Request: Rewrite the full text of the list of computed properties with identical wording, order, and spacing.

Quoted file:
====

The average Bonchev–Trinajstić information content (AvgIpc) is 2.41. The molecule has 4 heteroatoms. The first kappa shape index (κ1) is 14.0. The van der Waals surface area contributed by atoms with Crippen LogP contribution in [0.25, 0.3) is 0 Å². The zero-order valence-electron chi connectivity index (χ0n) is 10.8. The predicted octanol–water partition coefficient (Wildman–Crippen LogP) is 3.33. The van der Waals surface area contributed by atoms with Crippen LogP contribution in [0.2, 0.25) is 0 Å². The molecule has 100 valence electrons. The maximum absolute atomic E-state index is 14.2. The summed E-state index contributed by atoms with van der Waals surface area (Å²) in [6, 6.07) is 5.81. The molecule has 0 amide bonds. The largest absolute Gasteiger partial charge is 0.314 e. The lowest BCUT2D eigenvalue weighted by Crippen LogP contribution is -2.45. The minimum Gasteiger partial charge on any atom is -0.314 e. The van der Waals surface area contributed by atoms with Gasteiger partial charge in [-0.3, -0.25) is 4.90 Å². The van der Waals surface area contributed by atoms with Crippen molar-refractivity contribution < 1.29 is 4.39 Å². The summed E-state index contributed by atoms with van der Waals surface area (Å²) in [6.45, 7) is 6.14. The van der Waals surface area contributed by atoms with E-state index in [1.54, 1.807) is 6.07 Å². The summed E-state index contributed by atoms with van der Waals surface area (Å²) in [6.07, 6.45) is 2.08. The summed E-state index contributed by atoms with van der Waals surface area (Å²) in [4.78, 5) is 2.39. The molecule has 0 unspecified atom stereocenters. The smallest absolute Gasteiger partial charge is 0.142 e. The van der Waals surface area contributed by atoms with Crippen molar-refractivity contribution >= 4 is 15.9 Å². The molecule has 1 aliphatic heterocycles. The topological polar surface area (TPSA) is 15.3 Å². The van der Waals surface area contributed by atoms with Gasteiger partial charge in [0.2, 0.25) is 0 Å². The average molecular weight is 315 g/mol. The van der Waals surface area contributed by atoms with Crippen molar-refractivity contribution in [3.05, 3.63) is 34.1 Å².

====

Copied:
The average Bonchev–Trinajstić information content (AvgIpc) is 2.41. The molecule has 4 heteroatoms. The first kappa shape index (κ1) is 14.0. The van der Waals surface area contributed by atoms with Crippen LogP contribution in [0.25, 0.3) is 0 Å². The zero-order valence-electron chi connectivity index (χ0n) is 10.8. The predicted octanol–water partition coefficient (Wildman–Crippen LogP) is 3.33. The van der Waals surface area contributed by atoms with Crippen LogP contribution in [0.2, 0.25) is 0 Å². The molecule has 100 valence electrons. The maximum absolute atomic E-state index is 14.2. The summed E-state index contributed by atoms with van der Waals surface area (Å²) in [6, 6.07) is 5.81. The molecule has 0 amide bonds. The largest absolute Gasteiger partial charge is 0.314 e. The lowest BCUT2D eigenvalue weighted by Crippen LogP contribution is -2.45. The minimum Gasteiger partial charge on any atom is -0.314 e. The van der Waals surface area contributed by atoms with Gasteiger partial charge in [-0.3, -0.25) is 4.90 Å². The van der Waals surface area contributed by atoms with Crippen molar-refractivity contribution < 1.29 is 4.39 Å². The summed E-state index contributed by atoms with van der Waals surface area (Å²) in [6.45, 7) is 6.14. The van der Waals surface area contributed by atoms with E-state index in [1.54, 1.807) is 6.07 Å². The summed E-state index contributed by atoms with van der Waals surface area (Å²) in [6.07, 6.45) is 2.08. The summed E-state index contributed by atoms with van der Waals surface area (Å²) in [4.78, 5) is 2.39. The molecule has 0 unspecified atom stereocenters. The smallest absolute Gasteiger partial charge is 0.142 e. The van der Waals surface area contributed by atoms with Crippen molar-refractivity contribution >= 4 is 15.9 Å². The molecule has 1 aliphatic heterocycles. The topological polar surface area (TPSA) is 15.3 Å². The van der Waals surface area contributed by atoms with Gasteiger partial charge in [0.2, 0.25) is 0 Å². The average molecular weight is 315 g/mol. The van der Waals surface area contributed by atoms with Crippen molar-refractivity contribution in [3.05, 3.63) is 34.1 Å².